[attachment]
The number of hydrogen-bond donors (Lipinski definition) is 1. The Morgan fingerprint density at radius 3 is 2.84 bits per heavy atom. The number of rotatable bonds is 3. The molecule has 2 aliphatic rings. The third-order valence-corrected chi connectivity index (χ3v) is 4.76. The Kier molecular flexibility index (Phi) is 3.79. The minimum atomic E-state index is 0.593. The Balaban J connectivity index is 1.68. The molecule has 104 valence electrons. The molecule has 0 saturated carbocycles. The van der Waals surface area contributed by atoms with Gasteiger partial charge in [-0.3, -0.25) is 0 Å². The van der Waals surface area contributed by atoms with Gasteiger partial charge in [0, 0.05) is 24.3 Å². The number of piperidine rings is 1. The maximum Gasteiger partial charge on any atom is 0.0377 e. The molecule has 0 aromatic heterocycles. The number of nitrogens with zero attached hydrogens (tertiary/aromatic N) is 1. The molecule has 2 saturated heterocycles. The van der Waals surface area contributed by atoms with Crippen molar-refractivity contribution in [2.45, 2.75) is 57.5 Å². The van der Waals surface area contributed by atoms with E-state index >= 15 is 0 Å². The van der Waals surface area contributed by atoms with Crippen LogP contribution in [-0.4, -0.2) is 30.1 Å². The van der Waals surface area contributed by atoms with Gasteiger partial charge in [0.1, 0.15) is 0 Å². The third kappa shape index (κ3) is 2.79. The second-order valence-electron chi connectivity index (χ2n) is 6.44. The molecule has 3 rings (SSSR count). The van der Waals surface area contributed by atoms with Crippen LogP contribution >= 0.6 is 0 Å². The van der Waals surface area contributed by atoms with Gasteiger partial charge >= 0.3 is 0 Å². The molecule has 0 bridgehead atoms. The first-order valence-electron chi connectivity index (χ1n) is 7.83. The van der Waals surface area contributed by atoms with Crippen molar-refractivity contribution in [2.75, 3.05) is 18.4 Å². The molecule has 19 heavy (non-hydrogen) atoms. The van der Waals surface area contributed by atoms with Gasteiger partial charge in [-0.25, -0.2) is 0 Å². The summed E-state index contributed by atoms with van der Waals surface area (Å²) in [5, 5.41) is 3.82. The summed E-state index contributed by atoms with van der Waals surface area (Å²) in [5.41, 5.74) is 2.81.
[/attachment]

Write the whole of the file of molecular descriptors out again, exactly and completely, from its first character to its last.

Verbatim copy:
The number of hydrogen-bond donors (Lipinski definition) is 1. The Morgan fingerprint density at radius 3 is 2.84 bits per heavy atom. The number of rotatable bonds is 3. The molecule has 2 aliphatic rings. The third-order valence-corrected chi connectivity index (χ3v) is 4.76. The Kier molecular flexibility index (Phi) is 3.79. The minimum atomic E-state index is 0.593. The Balaban J connectivity index is 1.68. The molecule has 104 valence electrons. The molecule has 0 saturated carbocycles. The van der Waals surface area contributed by atoms with Gasteiger partial charge in [-0.3, -0.25) is 0 Å². The van der Waals surface area contributed by atoms with Gasteiger partial charge in [0, 0.05) is 24.3 Å². The number of piperidine rings is 1. The maximum Gasteiger partial charge on any atom is 0.0377 e. The molecule has 0 aromatic heterocycles. The number of nitrogens with zero attached hydrogens (tertiary/aromatic N) is 1. The molecule has 2 saturated heterocycles. The van der Waals surface area contributed by atoms with Crippen molar-refractivity contribution in [2.45, 2.75) is 57.5 Å². The van der Waals surface area contributed by atoms with E-state index >= 15 is 0 Å². The van der Waals surface area contributed by atoms with Crippen LogP contribution in [-0.4, -0.2) is 30.1 Å². The van der Waals surface area contributed by atoms with Gasteiger partial charge in [0.1, 0.15) is 0 Å². The third kappa shape index (κ3) is 2.79. The second-order valence-electron chi connectivity index (χ2n) is 6.44. The molecule has 3 rings (SSSR count). The van der Waals surface area contributed by atoms with Crippen LogP contribution >= 0.6 is 0 Å². The van der Waals surface area contributed by atoms with Gasteiger partial charge >= 0.3 is 0 Å². The molecule has 0 bridgehead atoms. The first-order valence-electron chi connectivity index (χ1n) is 7.83. The van der Waals surface area contributed by atoms with Crippen molar-refractivity contribution in [2.75, 3.05) is 18.4 Å². The molecule has 19 heavy (non-hydrogen) atoms. The van der Waals surface area contributed by atoms with Gasteiger partial charge in [-0.25, -0.2) is 0 Å². The summed E-state index contributed by atoms with van der Waals surface area (Å²) in [5, 5.41) is 3.82. The summed E-state index contributed by atoms with van der Waals surface area (Å²) in [5.41, 5.74) is 2.81.